A Non-Linear TV First: Tops 50% Share Of Viewing In July

Nielsen says linear TV usage fell below a 50% share for the first time in July, while streaming usage continued its growth -- rising to an all-time leading share of 38.7%.

Broadcast at a 20% share and cable at 29.6% sank to new lows, and their combined results yielded a 49.6% share for linear TV, according to The Gauge Nielsen metric, which measures total day viewing for persons two years of age and older.

Cable slipped under a 30% share for the first time. A year ago, cable commanded a 34.4% share.

Linear TV had a combined 51.4% total share in June 2023 compared to 57.5% in June 2022 and 63.6% in June 2021.

Streaming usage rose 10% versus the previous month (June 2023) and was 23% higher vs. a year ago. Nielsen says streaming benefited from new acquired programming during the period, including Netflix's “Suits” and Disney's "Bluey".



Streaming, combined with the "Other" category, means non-linear TV usage now tops 50%. Nielsen's “Other” category of non-linear TV or streaming use -- which includes unmeasured video-on-demand (VOD), streaming via a cable set-top box, audio streaming, gaming or DVD playback use -- registered an 11.4% share compared to a 10.9 share in June.

In July, three streaming services registered their highest usage: YouTube at 9.2%, Netflix with 8.5%, and Amazon Prime Video at 3.4%.

Fox Corp's Tubi TV was the leading FAST service (Free Advertising Supported Television) -- rising 12.1% to a 1.4% share, Nielsen says. It is now tied with Warner Bros. Discovery's Max.

Tubi also has a higher share than NBCUniversal's Peacock (1.2%) and Paramount Global's Paramount+ (1.0%).

The “Other Streaming” category -- which includes smaller  individual streaming platforms (not virtual pay TV providers) -- was at 5.1%, unchanged from June 2023.

This story has been updated.

4 comments about "A Non-Linear TV First: Tops 50% Share Of Viewing In July".
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  1. T Bo from Wordpress, August 15, 2023 at 12:01 p.m.

    Linear TV increasingly is a junk yard for the proles.

  2. Ed Papazian from Media Dynamics Inc, August 15, 2023 at 1 p.m.

    "A junkyard for the proles"---I assume that this means working class folks who, presumably, are lower class and, hence,  not very bright. That, at least is the implication I get from the word "proles". Actually, most linear TV is consumed by people aged 50+ and a large percentage of these people---thanks to the baby boom following WW2 and the rush to get  college eductions that followed---- have the benefit of a college education. They also have a lot of buying power and, on average, their net worth far exceeds that of the average adult aged 18-29. I don't think that "linear TV" content such as "The Today Show", the NFL games,"Face The Nation", "Jeopardy", "NCIS"," America's Got Talent",  ---and even "Judge Judy" reruns---to cite only a smattering of "linear TV"  programs---- are necessarily for dumb people  while streaming is only---or mostly---for smart people. The program content is mostly the same. The only real differences are streaming's on- demand function and how you go about accessing content.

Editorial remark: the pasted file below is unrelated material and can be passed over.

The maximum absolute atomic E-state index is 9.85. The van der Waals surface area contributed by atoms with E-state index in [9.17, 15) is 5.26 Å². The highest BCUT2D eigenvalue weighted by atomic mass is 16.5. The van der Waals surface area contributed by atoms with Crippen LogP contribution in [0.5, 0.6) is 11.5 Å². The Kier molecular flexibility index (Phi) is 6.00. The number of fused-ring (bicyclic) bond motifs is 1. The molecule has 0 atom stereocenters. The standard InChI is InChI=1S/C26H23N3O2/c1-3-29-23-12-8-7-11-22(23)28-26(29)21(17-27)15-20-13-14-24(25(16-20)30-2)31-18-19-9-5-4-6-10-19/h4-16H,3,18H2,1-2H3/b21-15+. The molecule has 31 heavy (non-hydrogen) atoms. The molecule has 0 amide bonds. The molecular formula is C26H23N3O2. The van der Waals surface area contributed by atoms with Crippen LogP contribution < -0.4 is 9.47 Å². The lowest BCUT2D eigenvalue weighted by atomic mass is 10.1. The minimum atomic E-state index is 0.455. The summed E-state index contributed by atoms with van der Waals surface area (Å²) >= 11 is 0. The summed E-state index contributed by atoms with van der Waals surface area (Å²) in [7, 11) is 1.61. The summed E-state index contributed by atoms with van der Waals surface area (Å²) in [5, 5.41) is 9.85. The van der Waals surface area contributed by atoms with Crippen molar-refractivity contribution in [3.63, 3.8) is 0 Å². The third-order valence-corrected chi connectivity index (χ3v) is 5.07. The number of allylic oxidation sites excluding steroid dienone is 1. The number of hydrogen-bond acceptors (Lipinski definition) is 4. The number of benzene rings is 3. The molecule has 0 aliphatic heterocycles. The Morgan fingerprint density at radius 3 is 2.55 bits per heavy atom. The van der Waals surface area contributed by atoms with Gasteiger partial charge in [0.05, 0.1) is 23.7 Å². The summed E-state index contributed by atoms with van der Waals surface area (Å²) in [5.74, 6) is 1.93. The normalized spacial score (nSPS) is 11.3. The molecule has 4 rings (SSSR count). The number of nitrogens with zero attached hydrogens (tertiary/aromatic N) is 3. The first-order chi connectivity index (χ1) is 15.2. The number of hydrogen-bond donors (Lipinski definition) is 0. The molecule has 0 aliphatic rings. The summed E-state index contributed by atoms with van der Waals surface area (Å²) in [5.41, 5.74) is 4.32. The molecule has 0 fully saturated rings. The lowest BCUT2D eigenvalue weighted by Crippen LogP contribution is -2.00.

3. Robert Rose from AIM Tell-A-Vision, August 15, 2023 at 2:50 p.m.

    Ed P. - Nicely done. Linear is purely a delivery device at this point.  "T Bo" seems to be a troll or at the least, someone who is afraid to put their actual name on their "opinions". 

    Interestingly, I had a viewer griping about Dish and their latest "blackout" negotiating ploy with some broadcaster or another in their market (who can keep up?). They were missing ABC in their home market. The CW doesn't air on Dish in Nashville, for similar reasons. When I suggested they buy an OTA antenna the viewer objected that "money was tight".. How ironic? They're paying Dish a monthly fee to not get the channels that they want that are free over the air if they'd just pay the one-time fee of $40 or so to get an antenna. IMHO broadcasters should be mailing out antennas for free, or at the very least doing a better job of letting consumers know how to watch their signals FOR FREE. But alas, Retransmission Fees are the "Holy Cow" untouchable taboo despite the fact that this "cash cow" is on its "last legs". 

    PS - If Nielsen says it, it must be true? Since when has this company become credible to the TV community? Their research sample sizes are far too small to be accurate and their methodology is woefully inadequate. Better than nothing? I'm not so sure. 

  4. Ed Papazian from Media Dynamics Inc, August 15, 2023 at 3:12 p.m.

    Thanks, Robert.

    In defense of Nielsen, the data MP is citing is based on the company's national panel which has a sample size that is quite sufficient for this kind of reporting and has long been accepted as the standard---albeit not a perfect one---for national TV ratings. The local market situation, of course,  is very different and small sample bases are only one of the problems faced. But here, it's not Nielsen's intent to deliberately use small---too small---samples. That's purely a function of the stations---mainly in mid sized and smaller markets ---being unable---or unwilling to fund the costs of much larger samples.

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